As true as it is that the best form of financial planning you can do is that which stems from something like creating a budget once you have a good idea of what you spend your money on and how you spend it, the ultimate in financial planning is that which takes into account the bigger picture. Yes, this so-called bigger-picture can take a bit of a while to form properly, but it’s only a matter of time over which a real effort to uncover it should be made.
Of course I am talking about the family finances by way of your planning, but I guess this can also be applied in the business world, for those who have chosen that route and are perhaps operating as entrepreneurs or self-employed individuals.
What is bigger-picture financial planning?
As the phrase suggests, bigger-picture financial planning is an approach to your financial planning which takes into account the overall, bigger-picture as opposed to focussing on specific areas of your finances in isolation. It might come across as a bit obvious, but when you actually look at the typical manner in which the average person handles their finances it becomes apparent that the focus of one’s attention can be lost to unnecessary pursuits.
I mean if for instance your life pattern follows that of someone who just about lives paycheque to paycheque, it can be difficult to look beyond the here and now of the bills you have to pay and the expenses you have to manage, so that you can see the bigger picture. For example, why is it that over a specific period of time like perhaps the festive season, your budget seems to take a bit of strain as a result of the obligation you feel to have to spend more on things like gifts, holidays and other indulgences? It’s because you’re not looking out far enough into the future…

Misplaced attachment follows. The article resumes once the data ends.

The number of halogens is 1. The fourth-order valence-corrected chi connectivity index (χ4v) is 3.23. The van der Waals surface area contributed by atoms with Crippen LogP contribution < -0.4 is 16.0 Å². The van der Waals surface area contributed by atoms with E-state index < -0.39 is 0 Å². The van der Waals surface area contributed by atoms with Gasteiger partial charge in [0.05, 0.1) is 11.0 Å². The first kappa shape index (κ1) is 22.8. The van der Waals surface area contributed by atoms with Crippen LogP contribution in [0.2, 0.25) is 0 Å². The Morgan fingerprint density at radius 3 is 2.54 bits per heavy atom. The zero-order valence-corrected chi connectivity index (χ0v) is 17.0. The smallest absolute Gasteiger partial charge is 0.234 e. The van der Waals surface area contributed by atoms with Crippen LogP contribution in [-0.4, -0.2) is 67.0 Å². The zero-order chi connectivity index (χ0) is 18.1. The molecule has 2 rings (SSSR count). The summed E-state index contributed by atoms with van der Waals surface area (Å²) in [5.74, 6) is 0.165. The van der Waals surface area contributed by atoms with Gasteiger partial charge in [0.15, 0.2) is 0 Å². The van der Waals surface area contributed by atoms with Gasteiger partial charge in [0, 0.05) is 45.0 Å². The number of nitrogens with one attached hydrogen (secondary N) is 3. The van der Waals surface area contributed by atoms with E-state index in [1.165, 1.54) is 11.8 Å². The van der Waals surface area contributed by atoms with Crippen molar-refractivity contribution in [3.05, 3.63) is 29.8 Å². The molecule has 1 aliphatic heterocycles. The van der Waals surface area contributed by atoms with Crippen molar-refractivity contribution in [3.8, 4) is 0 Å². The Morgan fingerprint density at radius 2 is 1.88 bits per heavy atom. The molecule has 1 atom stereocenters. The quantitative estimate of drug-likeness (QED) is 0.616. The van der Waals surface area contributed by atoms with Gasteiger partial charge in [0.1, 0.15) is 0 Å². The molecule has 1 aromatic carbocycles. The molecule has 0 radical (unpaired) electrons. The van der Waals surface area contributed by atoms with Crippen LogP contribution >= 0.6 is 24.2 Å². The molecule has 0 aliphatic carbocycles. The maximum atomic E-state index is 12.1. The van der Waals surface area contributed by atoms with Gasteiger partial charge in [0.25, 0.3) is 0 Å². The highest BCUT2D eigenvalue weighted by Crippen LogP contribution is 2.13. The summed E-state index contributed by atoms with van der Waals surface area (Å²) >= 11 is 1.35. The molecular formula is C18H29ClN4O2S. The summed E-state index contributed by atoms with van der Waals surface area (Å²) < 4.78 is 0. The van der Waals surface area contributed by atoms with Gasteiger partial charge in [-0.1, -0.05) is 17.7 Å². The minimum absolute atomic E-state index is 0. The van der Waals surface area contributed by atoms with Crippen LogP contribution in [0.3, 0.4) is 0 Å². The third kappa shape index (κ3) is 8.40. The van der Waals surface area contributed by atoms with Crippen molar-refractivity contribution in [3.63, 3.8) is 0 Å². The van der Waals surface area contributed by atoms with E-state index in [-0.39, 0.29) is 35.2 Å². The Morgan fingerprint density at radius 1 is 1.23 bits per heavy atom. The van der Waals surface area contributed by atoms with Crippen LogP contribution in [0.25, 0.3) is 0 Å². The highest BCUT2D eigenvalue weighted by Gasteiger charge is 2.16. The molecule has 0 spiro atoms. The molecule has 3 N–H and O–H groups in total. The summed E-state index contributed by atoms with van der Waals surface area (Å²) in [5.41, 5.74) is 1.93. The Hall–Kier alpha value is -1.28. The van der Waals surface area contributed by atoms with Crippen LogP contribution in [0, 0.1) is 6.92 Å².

The key to mastering bigger-picture financial planning is to start right now, right where you are. Sure, as is the case with the life of a typical working-class individual, your personal and family financial situation probably coincides quite closely with the market conditions, so there will inevitably be peaks and troughs as far as the situation goes.
You cannot spend your whole life navigating those peaks and troughs and barely making it to remain financially intact. Rather, what you should aim to do is make gains with the passage of time, regardless of which phase of the market conditions you’ve just come through.
It starts with implementing the bigger-picture approach in your everyday spending decisions, and to go back to the example of your obligation to purchase gifts, how about something like resolving to stick to birthday gifts under $50, regardless of who you’re buying the gift for? Of course this figure you settle on depends on just what you can really afford to spend, taking into account the bigger picture, for example, if you have 10 people for whom you must buy birthday gifts annually, then you know from the get-go that you’ll need to stick to gifts under $50 per person if you’re to stick to your annual $500 gifting treasury.